5 Most Important Option Contract Specifications - Option Posts

5 Most Important Option Contract Specifications

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option contract specifications

Like any formal agreement between two parties, option contracts clearly delineate all of the parameters of the contract between buyer and seller. In this article, we’ll explain each of the five key option contract specifications in detail.

Here is an example of an option contract:

XYZ February 50 call for 1.50

The pieces of this agreement specify the following:

1. Underlying stock

Option contracts are an agreement to either buy or sell 100 shares of stock. We need to specify which stock we are trading through the option contract. In our example, “XYZ” is the stock symbol that we are trading. “XYZ” could be any stock that has option contracts – Apple, Facebook, Boeing – just to name a few. The underlying stock price is one of the key inputs into the option pricing model, so this is a key piece of information when trading options.

2. Date of expiration

Option contracts have a finite life. The expiration date tells us when the option contract will expire. In our example, “February” represents the time of expiration. Monthly options expire on the third Friday of the month: a “February” expiration option like this one will expire on the third Friday in February.

It is important to note that there are also weekly expiration dates. Weekly expiration options expire on Friday of that week. At Option Posts, however, we prefer to stick with monthly expiration contracts because weekly contracts tend to be less liquid, which is an important factor that we consider.

3. Strike price

The third option contract specification is the strike price. Option contracts are an agreement to either buy or sell stock at a certain price in the future. This is a different number from the current stock price. The strike price specifies the price at which the stock transaction will take place, even if the stock price is currently trading at a different price. In our example, the strike price is 50. This means that the option buyer and the option seller agree to transact stock at a price of $50 per share should the option buyer choose to “exercise,” or use, the contract, even if the stock is trading at a different value, say $48, at the time the contract is made.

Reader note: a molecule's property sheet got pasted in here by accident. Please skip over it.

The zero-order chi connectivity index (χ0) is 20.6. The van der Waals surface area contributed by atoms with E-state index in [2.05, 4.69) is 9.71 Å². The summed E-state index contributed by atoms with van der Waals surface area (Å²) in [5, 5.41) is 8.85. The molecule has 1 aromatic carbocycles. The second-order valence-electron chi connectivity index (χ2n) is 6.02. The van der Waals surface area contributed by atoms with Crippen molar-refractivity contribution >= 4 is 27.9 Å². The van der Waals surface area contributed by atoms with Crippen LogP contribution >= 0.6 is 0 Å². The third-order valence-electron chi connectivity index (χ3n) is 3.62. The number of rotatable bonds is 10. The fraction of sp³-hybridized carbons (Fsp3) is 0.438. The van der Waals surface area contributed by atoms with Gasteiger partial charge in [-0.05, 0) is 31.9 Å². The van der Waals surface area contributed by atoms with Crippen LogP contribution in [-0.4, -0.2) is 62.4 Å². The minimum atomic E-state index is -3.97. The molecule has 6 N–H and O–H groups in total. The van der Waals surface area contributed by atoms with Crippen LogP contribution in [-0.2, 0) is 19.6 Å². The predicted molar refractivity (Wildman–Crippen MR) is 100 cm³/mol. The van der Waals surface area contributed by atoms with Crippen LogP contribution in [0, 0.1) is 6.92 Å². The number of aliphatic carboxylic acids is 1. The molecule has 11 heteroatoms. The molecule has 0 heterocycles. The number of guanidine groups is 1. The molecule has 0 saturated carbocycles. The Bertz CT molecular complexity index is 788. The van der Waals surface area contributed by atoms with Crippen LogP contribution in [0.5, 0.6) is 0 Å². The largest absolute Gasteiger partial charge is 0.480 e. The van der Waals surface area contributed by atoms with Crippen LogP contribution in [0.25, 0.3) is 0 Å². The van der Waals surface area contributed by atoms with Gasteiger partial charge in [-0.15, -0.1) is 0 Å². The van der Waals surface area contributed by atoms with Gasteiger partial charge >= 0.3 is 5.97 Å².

4. Call vs put

Next, we must specify whether it is a call contract or a put contract. This indicates whether the option buyer wants to buy stock with a call contract, or sell stock with a put contract. In our example, it is a “call” contract, meaning the option buyer has the right but not the obligation to buy 100 shares of stock at the strike price at any point in the future up until the expiration date.

5. Credit or debit price

Lastly, we have to indicate the price or premium paid for the option contract. This is the price that the option buyer and option seller agree upon to initiate the option contract.

In our example, the price of the option contract is $1.50. This means that the option buyer would pay $1.50 per share (or $150 total) to the option seller in exchange for entering into the option contract.

As option sellers, we receive a credit for initiating a trade. You can check out why we choose to sell options and receive a credit over buying options in this post.

Summary

Putting together the 5 pieces of an option contract gives us our example from above:

XYZ February 50 call for 1.50

This contract is a 50-strike call option on XYZ stock that expires on the third Friday in February. In exchange for this agreement between the buyer and seller, the buyer will pay $1.50 per share to the seller, or $150 in dollar terms. The contract buyer now has the right, but not the obligation, to buy 100 shares of stock at or before the time at which the contract expires.

This is the foundation for options trading. It may seem difficult or confusing now, but just keep working at it. Check out our blog for more options trading education.

If you are unsure of any of the terms used in the article, check out our list of the 66 most common option terms explained here.


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